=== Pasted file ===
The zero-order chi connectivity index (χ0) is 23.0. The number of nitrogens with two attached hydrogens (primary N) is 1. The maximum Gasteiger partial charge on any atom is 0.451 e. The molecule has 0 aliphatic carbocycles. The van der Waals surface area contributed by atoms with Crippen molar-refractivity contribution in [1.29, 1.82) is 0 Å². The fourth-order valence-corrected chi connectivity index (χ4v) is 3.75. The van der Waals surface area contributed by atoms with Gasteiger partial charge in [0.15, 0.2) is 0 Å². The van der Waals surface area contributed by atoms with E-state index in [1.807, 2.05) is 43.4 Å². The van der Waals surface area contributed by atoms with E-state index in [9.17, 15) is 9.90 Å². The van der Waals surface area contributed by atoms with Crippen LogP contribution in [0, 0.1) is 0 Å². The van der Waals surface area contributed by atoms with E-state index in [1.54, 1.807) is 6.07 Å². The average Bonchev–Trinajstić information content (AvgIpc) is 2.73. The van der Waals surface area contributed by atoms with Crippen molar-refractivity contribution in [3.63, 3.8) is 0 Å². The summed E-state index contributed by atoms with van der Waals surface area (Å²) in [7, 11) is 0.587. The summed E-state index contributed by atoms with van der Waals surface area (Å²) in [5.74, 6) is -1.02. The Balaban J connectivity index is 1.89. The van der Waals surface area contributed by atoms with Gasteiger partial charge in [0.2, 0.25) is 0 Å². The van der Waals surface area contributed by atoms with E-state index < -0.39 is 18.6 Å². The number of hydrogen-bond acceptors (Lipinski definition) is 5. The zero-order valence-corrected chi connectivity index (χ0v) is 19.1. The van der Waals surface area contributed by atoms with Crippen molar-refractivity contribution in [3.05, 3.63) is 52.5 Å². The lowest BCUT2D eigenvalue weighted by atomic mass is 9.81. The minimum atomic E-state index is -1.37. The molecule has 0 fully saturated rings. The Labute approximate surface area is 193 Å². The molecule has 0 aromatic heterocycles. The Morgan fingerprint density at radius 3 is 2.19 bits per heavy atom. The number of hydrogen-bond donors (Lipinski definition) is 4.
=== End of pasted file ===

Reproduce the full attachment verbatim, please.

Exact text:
The zero-order chi connectivity index (χ0) is 23.0. The number of nitrogens with two attached hydrogens (primary N) is 1. The maximum Gasteiger partial charge on any atom is 0.451 e. The molecule has 0 aliphatic carbocycles. The van der Waals surface area contributed by atoms with Crippen molar-refractivity contribution in [1.29, 1.82) is 0 Å². The fourth-order valence-corrected chi connectivity index (χ4v) is 3.75. The van der Waals surface area contributed by atoms with Gasteiger partial charge in [0.15, 0.2) is 0 Å². The van der Waals surface area contributed by atoms with E-state index in [1.807, 2.05) is 43.4 Å². The van der Waals surface area contributed by atoms with E-state index in [9.17, 15) is 9.90 Å². The van der Waals surface area contributed by atoms with Crippen LogP contribution in [0, 0.1) is 0 Å². The van der Waals surface area contributed by atoms with E-state index in [1.54, 1.807) is 6.07 Å². The average Bonchev–Trinajstić information content (AvgIpc) is 2.73. The van der Waals surface area contributed by atoms with Crippen molar-refractivity contribution in [3.63, 3.8) is 0 Å². The summed E-state index contributed by atoms with van der Waals surface area (Å²) in [7, 11) is 0.587. The summed E-state index contributed by atoms with van der Waals surface area (Å²) in [5.74, 6) is -1.02. The Balaban J connectivity index is 1.89. The van der Waals surface area contributed by atoms with Gasteiger partial charge in [0.2, 0.25) is 0 Å². The van der Waals surface area contributed by atoms with E-state index < -0.39 is 18.6 Å². The number of hydrogen-bond acceptors (Lipinski definition) is 5. The zero-order valence-corrected chi connectivity index (χ0v) is 19.1. The van der Waals surface area contributed by atoms with Crippen molar-refractivity contribution in [3.05, 3.63) is 52.5 Å². The lowest BCUT2D eigenvalue weighted by atomic mass is 9.81. The minimum atomic E-state index is -1.37. The molecule has 0 fully saturated rings. The Labute approximate surface area is 193 Å². The molecule has 0 aromatic heterocycles. The Morgan fingerprint density at radius 3 is 2.19 bits per heavy atom. The number of hydrogen-bond donors (Lipinski definition) is 4.